It’s March and if you live in a college town like I do, that means one thing… MARCH MADNESS!!! This season, HealthyStuff.org is taking a look into the hazardous chemicals in our favorite University Themed products. We found some pretty nasty stuff in our favorite fan gear, that’s why we’re releasing our “March Badness” study today.
We started with nineteen Universities in the running for MTP or Most Toxic Product. On Wednesday, our supporters will choose one of four teams Duke University, Minnesota University, Texas University and Oregon State University to be the last team in the Shameful Sixteen.
Check out our results and choose who should advance to the Shameful Sixteen. Don’t delay! You have two days to vote. The MTP brackets lay out the toxicity rating of common gear fans buy to support their team from t-shirts, lunch bags and foldable chairs to flags and banners. We were disappointed that a lot of the items available at the nations Top Ten Retailers were full of toxics! For example, the Michigan State University Seat Cushion we brought at Kroger, the University of Florida Lunch Bag and University of Central Florida Car Mat, both from Walmart, contained both lead and phthalates. We think the only unhealthy things college basketball fans should be exposed to are beer, pizza and nacho cheese.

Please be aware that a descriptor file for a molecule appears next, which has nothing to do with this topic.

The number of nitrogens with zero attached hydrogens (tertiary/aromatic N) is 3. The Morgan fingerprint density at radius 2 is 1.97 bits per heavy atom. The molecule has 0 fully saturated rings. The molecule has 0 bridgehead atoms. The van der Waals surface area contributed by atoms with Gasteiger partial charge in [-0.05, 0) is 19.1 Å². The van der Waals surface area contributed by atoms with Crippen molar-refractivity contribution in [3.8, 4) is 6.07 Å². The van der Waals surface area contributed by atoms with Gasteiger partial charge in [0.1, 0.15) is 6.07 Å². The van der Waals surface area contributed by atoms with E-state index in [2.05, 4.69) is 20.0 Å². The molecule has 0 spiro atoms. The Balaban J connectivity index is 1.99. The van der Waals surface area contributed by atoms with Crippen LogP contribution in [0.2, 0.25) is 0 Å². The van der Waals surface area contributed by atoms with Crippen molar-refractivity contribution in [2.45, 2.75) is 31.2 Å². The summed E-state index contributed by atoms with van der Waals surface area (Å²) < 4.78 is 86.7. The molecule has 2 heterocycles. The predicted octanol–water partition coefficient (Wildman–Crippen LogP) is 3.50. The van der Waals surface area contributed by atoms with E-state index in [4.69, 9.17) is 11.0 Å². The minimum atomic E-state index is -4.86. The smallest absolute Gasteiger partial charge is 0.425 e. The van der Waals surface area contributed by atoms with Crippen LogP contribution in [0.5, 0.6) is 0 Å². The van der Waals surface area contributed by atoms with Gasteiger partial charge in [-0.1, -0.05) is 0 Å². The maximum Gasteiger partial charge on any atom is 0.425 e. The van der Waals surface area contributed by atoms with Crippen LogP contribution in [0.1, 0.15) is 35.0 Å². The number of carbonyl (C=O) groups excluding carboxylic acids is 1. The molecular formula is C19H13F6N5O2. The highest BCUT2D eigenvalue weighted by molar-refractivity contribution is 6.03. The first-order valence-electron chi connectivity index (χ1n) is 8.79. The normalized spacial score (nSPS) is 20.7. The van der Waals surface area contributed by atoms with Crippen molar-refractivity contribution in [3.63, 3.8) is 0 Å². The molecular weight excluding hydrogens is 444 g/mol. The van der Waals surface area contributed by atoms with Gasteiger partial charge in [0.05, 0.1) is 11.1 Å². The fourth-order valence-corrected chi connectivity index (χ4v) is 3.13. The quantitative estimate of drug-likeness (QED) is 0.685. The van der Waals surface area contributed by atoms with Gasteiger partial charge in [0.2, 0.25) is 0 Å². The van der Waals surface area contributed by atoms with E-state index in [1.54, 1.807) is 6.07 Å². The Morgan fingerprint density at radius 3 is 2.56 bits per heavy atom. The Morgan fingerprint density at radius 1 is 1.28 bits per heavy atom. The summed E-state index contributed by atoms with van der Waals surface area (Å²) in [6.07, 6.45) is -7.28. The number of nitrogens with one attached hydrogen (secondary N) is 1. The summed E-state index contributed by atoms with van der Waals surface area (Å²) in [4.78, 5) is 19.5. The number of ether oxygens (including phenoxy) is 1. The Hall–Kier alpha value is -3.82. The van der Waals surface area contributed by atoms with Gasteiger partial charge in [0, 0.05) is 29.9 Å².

Yet, this popular college gear contains phthalates banned by CPSC and levels of lead that exceed CPSC regulation. The seat cushion you sit on, the jersey you wear and that koozie that keeps your drink cool might contain harmful chemicals that are linked to asthma, birth defects, learning disabilities, reproductive problems, liver toxicity, and cancer.
Many of the chemicals we found in the study contain chemicals of concern identified as Hazardous 100+ chemicals. HealthyStuff.org and our partners in the Mind the Store Campaign are asking the Top Ten Retailers to stop playing dirty by getting toxic chemicals out of the product on their store shelves. Join us in aksing them to clean up their act.
If you’re interested in finding out where your favorite college team stands in terms of its toxic gear, check out HealthyStuff.org’s ranking here.